Mid Level Managers as Superhero
In a recent blog post on the Harvard Business Review web site Behnam Tabrizi reported on some research he had undertaken on why change and innovation (a pre-curser to change) didn’t work. The article is focused on Leadership but I found some powerful snippets about doing change.
The author has looked at a lot of companies and appears to have done a lot of data analysis. Tabrizi distils all this work into a few results, I would like to emphasise two results from his research:
- Senior executives had the most impact on the outcome of a change or innovation in a company, this confirms the top influence on change reported by Prosci from their survey.
- 68% of the researched change and innovation efforts failed, which also supports research from Ernst & Young, Prosci and others.
So the research aligns with what we have learned from others. What is really depressing is that the failure rate is so consistently high and remains high. The main outcome from the research is that:
- the second most important determinant of success is the Mid Level Manager. “In the successful initiatives, MLMs served as levers of change, influencing those above and below them in the corporate hierarchy.”
In contrast to the levers of change behaviour for Managers in successful change the author cites the following behaviours in failed change:
- more than 60% of manager’s efforts went into activities for sheer corporate survival,
- managers focused on pleasing people rather than doing their jobs,
- they procrastinated in making decisions for fear of failure,
- managers blamed others for failure and avoided taking risks.
Does any of this look familiar to you?
The author of the blog goes on to identify how leadership behaviours amongst mid-level managers can significantly improve their behaviours to support change. That looks like he found a problem to fit his solution. Whilst the leadership behaviours are important the issue is recognising the pivotal role of mid-level managers to deliver organisation change and doing the best things to support them.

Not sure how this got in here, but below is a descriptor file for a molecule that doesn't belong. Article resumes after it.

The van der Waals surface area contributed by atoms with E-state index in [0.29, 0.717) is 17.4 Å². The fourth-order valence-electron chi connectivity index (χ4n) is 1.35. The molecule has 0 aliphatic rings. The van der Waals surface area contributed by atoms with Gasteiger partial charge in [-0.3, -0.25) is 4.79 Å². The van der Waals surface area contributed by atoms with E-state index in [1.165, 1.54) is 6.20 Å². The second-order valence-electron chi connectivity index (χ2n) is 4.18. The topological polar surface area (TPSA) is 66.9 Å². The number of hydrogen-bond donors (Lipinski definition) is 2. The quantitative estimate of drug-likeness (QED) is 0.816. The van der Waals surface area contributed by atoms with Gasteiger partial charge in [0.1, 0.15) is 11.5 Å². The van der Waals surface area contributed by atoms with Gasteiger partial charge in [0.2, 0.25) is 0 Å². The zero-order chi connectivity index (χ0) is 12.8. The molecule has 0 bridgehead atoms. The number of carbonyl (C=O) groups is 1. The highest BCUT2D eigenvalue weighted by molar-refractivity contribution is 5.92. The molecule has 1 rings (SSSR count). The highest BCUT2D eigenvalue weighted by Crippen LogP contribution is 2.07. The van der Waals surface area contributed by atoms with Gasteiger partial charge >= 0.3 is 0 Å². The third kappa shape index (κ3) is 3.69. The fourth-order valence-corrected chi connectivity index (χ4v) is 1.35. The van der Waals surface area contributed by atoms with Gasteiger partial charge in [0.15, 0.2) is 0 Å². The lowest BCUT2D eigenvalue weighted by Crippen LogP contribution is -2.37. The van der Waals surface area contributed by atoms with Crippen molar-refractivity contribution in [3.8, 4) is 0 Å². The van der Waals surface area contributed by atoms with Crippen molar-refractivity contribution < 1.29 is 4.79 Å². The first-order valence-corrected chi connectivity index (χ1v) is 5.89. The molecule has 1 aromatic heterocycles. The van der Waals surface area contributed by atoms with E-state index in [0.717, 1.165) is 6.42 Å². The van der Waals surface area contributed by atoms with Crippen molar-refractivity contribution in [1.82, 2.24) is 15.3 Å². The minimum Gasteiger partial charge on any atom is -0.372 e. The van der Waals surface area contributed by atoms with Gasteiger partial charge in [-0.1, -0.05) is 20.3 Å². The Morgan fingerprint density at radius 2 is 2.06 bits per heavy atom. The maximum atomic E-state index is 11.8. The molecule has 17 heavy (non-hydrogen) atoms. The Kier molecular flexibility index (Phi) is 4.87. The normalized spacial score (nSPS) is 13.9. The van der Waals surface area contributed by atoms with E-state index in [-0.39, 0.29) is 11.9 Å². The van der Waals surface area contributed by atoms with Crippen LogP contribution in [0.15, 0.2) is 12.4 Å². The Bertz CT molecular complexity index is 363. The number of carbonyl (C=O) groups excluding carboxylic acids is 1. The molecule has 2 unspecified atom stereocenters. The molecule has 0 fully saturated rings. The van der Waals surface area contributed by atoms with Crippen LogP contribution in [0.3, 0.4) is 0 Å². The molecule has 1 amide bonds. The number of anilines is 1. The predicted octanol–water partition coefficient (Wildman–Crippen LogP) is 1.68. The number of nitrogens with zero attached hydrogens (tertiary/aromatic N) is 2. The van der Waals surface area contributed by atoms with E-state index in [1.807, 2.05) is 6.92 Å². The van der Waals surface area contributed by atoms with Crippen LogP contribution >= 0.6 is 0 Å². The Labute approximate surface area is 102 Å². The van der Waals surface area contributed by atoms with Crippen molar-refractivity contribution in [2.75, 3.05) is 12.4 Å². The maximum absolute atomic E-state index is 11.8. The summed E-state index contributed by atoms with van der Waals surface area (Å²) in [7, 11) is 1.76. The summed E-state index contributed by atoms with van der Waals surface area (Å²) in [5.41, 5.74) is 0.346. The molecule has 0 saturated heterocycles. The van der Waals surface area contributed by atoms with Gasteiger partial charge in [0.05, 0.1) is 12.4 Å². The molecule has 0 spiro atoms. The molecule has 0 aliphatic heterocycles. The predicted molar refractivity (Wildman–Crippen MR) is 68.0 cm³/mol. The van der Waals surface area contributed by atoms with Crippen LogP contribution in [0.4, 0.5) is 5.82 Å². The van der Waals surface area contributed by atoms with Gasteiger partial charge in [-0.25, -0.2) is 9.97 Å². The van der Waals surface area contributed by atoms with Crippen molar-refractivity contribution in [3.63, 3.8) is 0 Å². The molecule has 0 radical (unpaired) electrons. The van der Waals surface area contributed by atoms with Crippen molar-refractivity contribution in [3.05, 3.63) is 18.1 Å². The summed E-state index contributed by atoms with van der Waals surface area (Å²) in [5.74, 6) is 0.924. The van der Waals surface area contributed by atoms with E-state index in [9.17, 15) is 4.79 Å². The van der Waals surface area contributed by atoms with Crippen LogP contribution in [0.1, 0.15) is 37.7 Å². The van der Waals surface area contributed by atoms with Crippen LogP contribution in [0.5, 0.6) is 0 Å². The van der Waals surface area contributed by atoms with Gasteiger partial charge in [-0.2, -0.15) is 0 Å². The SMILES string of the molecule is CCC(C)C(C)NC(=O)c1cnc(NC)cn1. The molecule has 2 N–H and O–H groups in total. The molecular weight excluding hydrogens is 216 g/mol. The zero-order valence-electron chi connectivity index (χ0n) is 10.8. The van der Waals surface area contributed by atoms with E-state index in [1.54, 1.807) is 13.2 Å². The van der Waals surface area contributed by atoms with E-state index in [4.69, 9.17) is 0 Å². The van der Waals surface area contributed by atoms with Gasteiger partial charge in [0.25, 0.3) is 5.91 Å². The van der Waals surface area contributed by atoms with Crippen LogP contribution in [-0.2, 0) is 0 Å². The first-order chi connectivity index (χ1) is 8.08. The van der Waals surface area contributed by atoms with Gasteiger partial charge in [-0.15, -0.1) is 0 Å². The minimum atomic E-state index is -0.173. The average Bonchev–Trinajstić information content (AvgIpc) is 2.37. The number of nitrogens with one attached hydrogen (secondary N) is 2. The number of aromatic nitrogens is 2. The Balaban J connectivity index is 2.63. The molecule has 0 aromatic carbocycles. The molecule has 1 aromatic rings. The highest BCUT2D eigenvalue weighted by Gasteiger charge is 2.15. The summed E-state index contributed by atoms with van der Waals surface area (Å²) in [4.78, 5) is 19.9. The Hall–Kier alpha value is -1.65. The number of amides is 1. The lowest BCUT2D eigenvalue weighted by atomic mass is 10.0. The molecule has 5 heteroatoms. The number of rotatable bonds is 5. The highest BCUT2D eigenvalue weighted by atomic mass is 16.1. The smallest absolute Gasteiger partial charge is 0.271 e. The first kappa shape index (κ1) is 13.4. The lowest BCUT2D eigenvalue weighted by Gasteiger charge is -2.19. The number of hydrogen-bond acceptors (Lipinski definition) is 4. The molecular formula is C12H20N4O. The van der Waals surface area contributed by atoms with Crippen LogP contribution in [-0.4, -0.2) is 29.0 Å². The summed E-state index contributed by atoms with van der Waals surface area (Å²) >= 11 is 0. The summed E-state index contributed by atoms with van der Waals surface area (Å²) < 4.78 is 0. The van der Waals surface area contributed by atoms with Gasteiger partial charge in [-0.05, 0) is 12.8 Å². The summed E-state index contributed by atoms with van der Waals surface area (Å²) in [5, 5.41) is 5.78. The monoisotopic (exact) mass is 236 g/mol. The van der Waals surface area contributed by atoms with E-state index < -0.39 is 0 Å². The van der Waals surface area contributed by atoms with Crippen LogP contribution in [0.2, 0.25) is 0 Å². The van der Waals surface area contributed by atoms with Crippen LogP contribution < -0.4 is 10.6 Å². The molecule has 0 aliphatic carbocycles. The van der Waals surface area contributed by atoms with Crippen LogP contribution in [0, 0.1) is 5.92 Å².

Mid-level managers are not a replacement for a change team which provides the energy and focus for a successful change. However, no change team can deliver a change without the support and energy of middle managers. In times of change a middle manager has to find time from the day job to lead change in their area and ultimately to take ownership of the benefits. That is really heroic. And whilst we don’t expect middle managers to bounce out of a phone box wearing their underpants on the outside; we do expect them to step up to change with enthusiasm and commitment. It is getting that enthusiasm and commitment that leads to the leadership behaviours Tabrizi describes in his article.
Quite clearly the poor behaviours described above are part of the culture: and the source of that culture is the senior management. So once again the success in a change initiative comes down to senior managers setting up the right environment for success. And that environment is best captured by the organisation’s maturity in doing change.
Middle managers are the guardians of an organisations change maturity. Not only do change managers come from the ranks of middle managers; as explained above middle managers are a critical link in doing change. So the capability (or maturity) of middle managers in doing change sets the level of effectiveness with which an organisation can change.